"Dancing With the Stars" premiered in June 2005 as a quick, six-week series — who knew it would become a phenomenon? Certainly not host Tom Bergeron.
"I thought it would be fun, but I didn't think it would be anything more than a summer show," Bergeron said during an interview in Washington earlier this summer. "So I've been happy to be wrong about this one."
More than a decade later, Season 23 of the ABC competition series debuts Monday night. Although it airs only once a week now, instead of twice, and although about 13 million people watched per week last season, instead of its heyday of 20 million in 2011, the show is an undeniable pop culture force. So it's surprising to Bergeron that even though celebrities must know the deal by now (the show is a great-but-physically-grueling career move), some participants are still naive about the process.
"It's interesting to me, given all the years we've been on, how many of them are still stunned a few weeks in about how much is required to be really competitive in terms of learning the dance steps," said Bergeron, who co-hosts with sportscaster Erin Andrews. "And the deeper you are into the run, the more likely that you have to learn multiple dances for the competition as it gets into the quarters, semis and finals. But a lot of them are like, [high pitched voice] 'Whaaaaat?'"
This year's cast should prove especially entertaining, or a trainwreck — the latter is always ideal in reality TV, of course. Notable contestants include former Texas governor Rick Perry (R), coming off his second unsuccessful presidential campaign; Laurie Hernandez, the 16-year-old gold-medal-winning U.S. gymnast; Amber Rose, the model and TV personality; and Ryan Lochte, the scandal-plagued swimmer who caused an international incident when he lied about details of a robbery during the Summer Games.
Lochte, though a polarizing figure, has a shot: Athletes, especially NFL stars, always do well in the competition. (Former Detroit Lions wide receiver Calvin Johnson is also part of the cast.) Bergeron confirms that athletes certainly have an advantage on the show.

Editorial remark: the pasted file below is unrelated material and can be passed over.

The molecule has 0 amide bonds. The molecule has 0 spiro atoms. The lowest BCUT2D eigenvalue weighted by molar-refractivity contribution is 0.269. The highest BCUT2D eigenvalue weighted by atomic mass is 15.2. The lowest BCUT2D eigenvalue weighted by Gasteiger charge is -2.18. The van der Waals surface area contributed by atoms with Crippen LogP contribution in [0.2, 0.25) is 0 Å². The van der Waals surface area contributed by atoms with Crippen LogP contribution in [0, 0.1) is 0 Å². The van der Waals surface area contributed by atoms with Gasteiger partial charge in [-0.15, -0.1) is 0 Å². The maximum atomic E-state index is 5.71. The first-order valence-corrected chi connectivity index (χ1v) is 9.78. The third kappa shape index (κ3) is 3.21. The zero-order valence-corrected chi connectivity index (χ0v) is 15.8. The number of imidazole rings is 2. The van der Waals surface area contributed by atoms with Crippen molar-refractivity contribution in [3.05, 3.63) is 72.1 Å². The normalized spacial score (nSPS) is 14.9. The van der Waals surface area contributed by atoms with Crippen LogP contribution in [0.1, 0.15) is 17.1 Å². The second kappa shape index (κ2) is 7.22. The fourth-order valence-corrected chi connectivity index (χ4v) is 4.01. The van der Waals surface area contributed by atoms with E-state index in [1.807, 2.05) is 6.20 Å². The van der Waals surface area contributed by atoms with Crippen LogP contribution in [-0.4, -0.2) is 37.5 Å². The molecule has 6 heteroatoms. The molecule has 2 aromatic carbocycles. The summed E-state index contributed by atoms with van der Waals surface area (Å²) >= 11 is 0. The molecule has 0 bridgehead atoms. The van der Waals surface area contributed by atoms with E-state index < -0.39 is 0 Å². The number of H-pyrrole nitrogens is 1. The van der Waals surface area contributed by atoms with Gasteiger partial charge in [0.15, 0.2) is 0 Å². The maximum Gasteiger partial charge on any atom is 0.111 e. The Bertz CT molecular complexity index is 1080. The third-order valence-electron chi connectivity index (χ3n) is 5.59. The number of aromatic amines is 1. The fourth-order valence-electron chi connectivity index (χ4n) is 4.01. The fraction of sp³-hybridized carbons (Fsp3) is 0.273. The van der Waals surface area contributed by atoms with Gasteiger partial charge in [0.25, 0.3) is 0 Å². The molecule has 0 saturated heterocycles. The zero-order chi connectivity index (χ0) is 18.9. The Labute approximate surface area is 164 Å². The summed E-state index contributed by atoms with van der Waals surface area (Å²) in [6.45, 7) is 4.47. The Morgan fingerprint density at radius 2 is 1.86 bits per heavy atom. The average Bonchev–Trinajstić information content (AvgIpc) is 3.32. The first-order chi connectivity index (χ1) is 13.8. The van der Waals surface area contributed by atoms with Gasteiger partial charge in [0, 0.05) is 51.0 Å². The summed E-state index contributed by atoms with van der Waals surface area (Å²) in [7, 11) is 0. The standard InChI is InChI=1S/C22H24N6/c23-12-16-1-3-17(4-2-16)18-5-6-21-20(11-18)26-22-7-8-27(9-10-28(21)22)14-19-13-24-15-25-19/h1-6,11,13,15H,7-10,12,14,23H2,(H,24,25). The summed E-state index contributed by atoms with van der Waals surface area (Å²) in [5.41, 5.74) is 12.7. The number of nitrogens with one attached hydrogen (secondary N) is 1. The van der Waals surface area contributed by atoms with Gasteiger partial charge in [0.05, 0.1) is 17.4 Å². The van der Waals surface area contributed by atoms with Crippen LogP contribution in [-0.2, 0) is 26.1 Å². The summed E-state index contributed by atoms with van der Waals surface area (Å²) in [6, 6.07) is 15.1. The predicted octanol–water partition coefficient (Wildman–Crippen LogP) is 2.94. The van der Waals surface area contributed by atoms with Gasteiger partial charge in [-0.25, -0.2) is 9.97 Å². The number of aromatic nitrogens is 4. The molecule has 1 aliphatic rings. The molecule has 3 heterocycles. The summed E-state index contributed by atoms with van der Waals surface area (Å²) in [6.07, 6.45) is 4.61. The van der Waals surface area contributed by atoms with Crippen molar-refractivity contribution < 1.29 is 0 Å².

"They are more likely to be less ego-focused on being criticized because of their familiarity with being coached — they don't take it personally as much," he said. "If you're dealing with performers who are used to having a little cadre of 'yes people' around them, the whole concept of 'you've got to learn this because it's going to be hard and you've got to practice it' can sometimes be a little foreign."
In the meantime, Bergeron — who has been nominated for the reality show host Emmy award every year since the category was founded in 2008 — says he'll keep hosting as long as the show keeps going; he's under contract for three more years. Though the show is a well-oiled machine at this point, Bergeron still welcomes surprises, such as being delighted by contestants he would never expect.
"Going back to an earlier season, when they booked Jerry Springer [in 2006]. I thought 'Really? Jerry Springer?' I'd seen his show," Bergeron said. Then you meet him, and he's a total sweetheart, and a mensch, and I love the guy. So there are surprises like that."